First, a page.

Hot In The States, SPACs Might Have Global Appeal

SPACs Might Have Global Appeal

Amid a red-hot IPO market here in the United States, some of the most incandescent new listings have come from special-purpose acquisition companies (SPACs).

To that end, as reported on Monday (Sept. 14) by The Wall Street Journal, markets on the continent are taking notice – and at least some areas in Europe may want to hop on the SPAC bandwagon.

In one example, the London Stock Exchange has been examining ways to speed the path for such IPOs, per an unnamed source reportedly “familiar with the matter.”

Broadly speaking, these publicly traded companies use the funds raised through public offerings to acquire firms. The Journal notes that a few key differences remain between SPACs that are listed in the States and those that are listed across the pond.

Among those differences, U.S. investors can vote to approve the acquisition the SPAC proposes or redeem their funds in the event that they do not approve of the proposed deal. Those requirements are not in place in parts of Europe. This means that investors may be able to exercise relatively greater control over SPAC acquisitions here than abroad.

This may be the reason why there have been no SPAC IPO deals in Europe this year, as measured through early September, while in the U.S. the tally of SPAC IPOs has more than doubled year over year to roughly 94, as recorded by Dealogic – and where overall IPO activity (meaning all offerings, including SPAC debuts) has grown by 62 percent in the U.S. to a total $78 billion in new issues. In Europe, by way of contrast, the value of all IPOs is actually down by more than 50 percent to a relatively anemic $6.5 billion.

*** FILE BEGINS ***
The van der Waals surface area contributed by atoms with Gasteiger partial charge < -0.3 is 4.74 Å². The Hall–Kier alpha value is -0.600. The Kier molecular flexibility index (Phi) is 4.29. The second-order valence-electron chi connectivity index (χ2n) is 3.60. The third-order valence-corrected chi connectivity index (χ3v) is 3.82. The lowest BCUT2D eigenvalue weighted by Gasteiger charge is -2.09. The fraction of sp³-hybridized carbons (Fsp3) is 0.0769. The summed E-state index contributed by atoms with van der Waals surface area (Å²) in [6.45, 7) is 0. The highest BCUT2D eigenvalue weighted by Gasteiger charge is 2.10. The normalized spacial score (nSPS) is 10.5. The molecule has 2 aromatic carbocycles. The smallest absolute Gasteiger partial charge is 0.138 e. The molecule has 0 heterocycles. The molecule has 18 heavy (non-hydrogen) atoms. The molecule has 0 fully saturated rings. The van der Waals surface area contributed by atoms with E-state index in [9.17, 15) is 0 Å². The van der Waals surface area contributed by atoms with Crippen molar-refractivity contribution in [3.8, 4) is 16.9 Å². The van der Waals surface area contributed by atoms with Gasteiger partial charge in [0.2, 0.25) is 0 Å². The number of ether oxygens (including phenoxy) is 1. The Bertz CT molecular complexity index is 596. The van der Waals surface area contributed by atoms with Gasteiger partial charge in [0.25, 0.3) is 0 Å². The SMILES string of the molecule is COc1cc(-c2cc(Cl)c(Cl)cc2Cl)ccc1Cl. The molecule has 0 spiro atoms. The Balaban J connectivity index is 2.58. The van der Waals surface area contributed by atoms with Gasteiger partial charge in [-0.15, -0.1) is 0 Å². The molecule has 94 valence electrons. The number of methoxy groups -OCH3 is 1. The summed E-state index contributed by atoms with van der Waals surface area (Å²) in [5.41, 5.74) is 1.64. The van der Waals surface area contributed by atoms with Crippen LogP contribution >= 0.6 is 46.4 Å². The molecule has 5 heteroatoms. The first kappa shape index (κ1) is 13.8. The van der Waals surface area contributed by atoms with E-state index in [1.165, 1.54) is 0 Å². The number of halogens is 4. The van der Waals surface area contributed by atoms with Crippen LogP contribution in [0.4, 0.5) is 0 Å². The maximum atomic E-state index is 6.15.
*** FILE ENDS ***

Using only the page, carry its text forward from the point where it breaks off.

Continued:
Part of the allure of SPACs – at least for companies – is that they offer an alternative conduit to capital in an economic and financing environment that is still being buffeted by the coronavirus. For the investors lured to the IPOs, they offer a chance to hitch one’s wagon to illustrious Wall Street names such as Bill Ackman. As noted in this space late last month, for private firms, merging with a SPAC is a way to go public while sidestepping at least some of the administrative hoops of a U.S. Securities and Exchange Commission (SEC) filing.

But research cited by Marketwatch, via Renaissance Capital, estimates that of the more than 220 SPAC IPOs that have launched since the dawn of 2015, only 89 have completed mergers and then gone public – and the average loss has been nearly 19 percent. That stands in stark relief against the average return of “traditional” IPOs of about 37.2 percent over the same timeframe. (Yet there are some standouts: For example, DraftKings, focused on sports and gambling, went public via SPAC and is up more than 250 percent in 2020.)

In the meantime, while Europe may be examining ways to shape listing rules to encourage SPAC listings, at least one deal shows cross-border appeal: Earlier this month, Broadstone Acquisition Corp., which had a $300 million IPO last week, is based in London but is listed on the New York Stock Exchange, while targeting businesses based in both the U.K. and Europe.



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